Sunday, November 24, 2013

Monday Morning Meditation #83: God Sends Us Angels

Having finished the Book of Jeremiah, I decided rather than continuing forward in the King James Bible, I would go back and pick up those books in the Catholic Bible which are not in the King James. I know them less well, and I find them intriguing. This week I began the book of Tobit, another interesting individual, like Jeremiah, from whom we can all learn. To me, so far into the chapters, it is not clear whether Tobit is a historical figure or the hero of a religious tale (novel/novella). I believe most scholars would label Tobit the latter. (For making such determinations of Biblical genre, I have found very helpful a book by a leader of religious education, Margaret Nutting Ralph: And God Said What?)

I find the writing very synoptic. Whole stories are expressed by just 1-2 sentences. Yet, one knows that much transpired and wishes to know the ins and outs of what happened, as well as the emotions associated with the happenings. Oh, well, one has to take the tale as the author presents it.

Because of this synoptic approach, every verse is rich and full and leads one to reflection. The two verses that pulled me into reflection this week were:
16 At that very time, the prayer of these two suppliants was heard in the glorious presence of Almighty God.

17 So Raphael was sent to heal them both: to remove the cataracts from Tobit's eyes, so that he might again see God's sunlight; and to marry Raguel's daughter Sarah to Tobit's son Tobiah, and then drive the wicked demon Asmodeus from her. For Tobiah had the right to claim her before any other who might wish to marry her.In the very moment that Tobit returned from the courtyard to his house, Raguel's daughter Sarah came downstairs from her room.
Reading: Tobit 3: 16-17.
Meditation: I believe in the power of prayer. I have seen it in the lives of those around me, and I have felt it in my own life. Like Tobit and Sarah, there have been times when an angel has been sent to help. I have written about these times before in this blog, but, reading these verses this morning, I cannot help but once again think about those instances. The easiest way to share them with readers who have not read about them earlier or who have forgotten them is to provide the links.

(1) Twice, God sent me a special being to help. Once, I was in agony with a urine infection and hours from any kind of medical help. I prayed only for an increase in my normally high threshold of pain. Instead, God sent me warm hands that took away not only the pain but also the infection and gave me two hours of sleep in all that remained of the night that totally refreshed me. Another time, I had fallen and torn the rotator cuff of my right arm. I did not ask for help, other than to make the right medical decisions, but God sent help, anyway. A touch on my arm during Mass completely healed the injury -- and spooked the orthopedic surgeon. The link is here: Healings.

(2) My daughter, Lizzie, never asked for help, either, but God sent her an angel, anyway. In this case, the angel was a construction worker -- who did not exist. I related the facts as a story in a collection of tales from the Middle East (I was living there at the time). Everything before the dotted line is fact; the ending (after the dotted line) was added for narrative effect. The link is here: The Merging.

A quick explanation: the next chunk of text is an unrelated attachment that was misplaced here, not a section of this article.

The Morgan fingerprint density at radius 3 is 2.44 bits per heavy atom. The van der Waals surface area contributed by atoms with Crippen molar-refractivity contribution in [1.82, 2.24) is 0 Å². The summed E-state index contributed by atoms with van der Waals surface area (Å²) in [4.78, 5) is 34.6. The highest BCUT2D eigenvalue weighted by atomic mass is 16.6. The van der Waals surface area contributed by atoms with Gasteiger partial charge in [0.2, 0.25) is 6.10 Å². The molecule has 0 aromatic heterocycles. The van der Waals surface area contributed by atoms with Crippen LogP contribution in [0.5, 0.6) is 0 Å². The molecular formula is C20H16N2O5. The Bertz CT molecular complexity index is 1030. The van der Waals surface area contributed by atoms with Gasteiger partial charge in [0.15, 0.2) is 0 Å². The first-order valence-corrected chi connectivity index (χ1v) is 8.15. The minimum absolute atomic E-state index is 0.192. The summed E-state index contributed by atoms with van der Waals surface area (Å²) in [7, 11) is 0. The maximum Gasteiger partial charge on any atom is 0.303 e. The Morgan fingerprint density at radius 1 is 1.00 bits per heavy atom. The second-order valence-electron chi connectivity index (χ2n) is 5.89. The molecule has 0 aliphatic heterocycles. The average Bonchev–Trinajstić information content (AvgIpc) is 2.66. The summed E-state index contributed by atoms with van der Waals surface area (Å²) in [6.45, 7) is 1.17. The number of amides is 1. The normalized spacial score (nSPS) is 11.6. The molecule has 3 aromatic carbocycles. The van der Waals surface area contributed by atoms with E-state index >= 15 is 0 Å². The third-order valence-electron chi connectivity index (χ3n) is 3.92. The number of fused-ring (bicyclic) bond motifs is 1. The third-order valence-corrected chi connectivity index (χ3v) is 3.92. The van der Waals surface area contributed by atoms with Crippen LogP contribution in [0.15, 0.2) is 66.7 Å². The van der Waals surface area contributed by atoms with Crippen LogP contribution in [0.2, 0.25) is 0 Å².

Contemplation: That is far as I can go with you this Monday morning. I now retire to private prayer to thank God again for the angels that have been sent to us and the kind help that we have received -- not always in the way we envisioned and not always as a result of our asking but of our need. I will promise God to do everything to make myself worthy of such love although I know that God's love is freely given and there is nothing I can do to earn it; all I can really do is live as God would have me live, to make my life a love song to God. Then I will move on to contemplation, my favorite part of the day, letting God take over the direction in which my relationship with Him moves.

I will leave you now to your prayer and contemplation. First, though, I would like to bring to your attention a Monday morning prayer post that you might enjoy:

Fr. Austin Fleming, priest of the Archdiocese of Boston and pastor in Concord, Massachusetts, posts a prayer each Monday morning that he calls "Monday Morning Offering." I enjoy his prayers very much. I think you also will find them inspirational. He has graciously given me permission to include a link to his blog on my Monday Morning Meditation posts. (During the week, he also posts great homilies and other thoughtful discussions. I enjoy reading those, too, as do readers of this blog who have taken the stroll over to his blog.)

For additional inspiration throughout the week, I would point out two sets of blogs: (1) the list of devotional blogs on my sidebar and (2) my blogroll, where I am following a number of inspirational priests and writers about spiritual matters. I learn so very much from all these people. I highly recommend them to you.


  1. I too have had experiences like those you've outlined. Prayer is amazing ...

  2. Meditation is very helpful. It's probably one of the simplest methods to calm our soul and to achieve inner peace.
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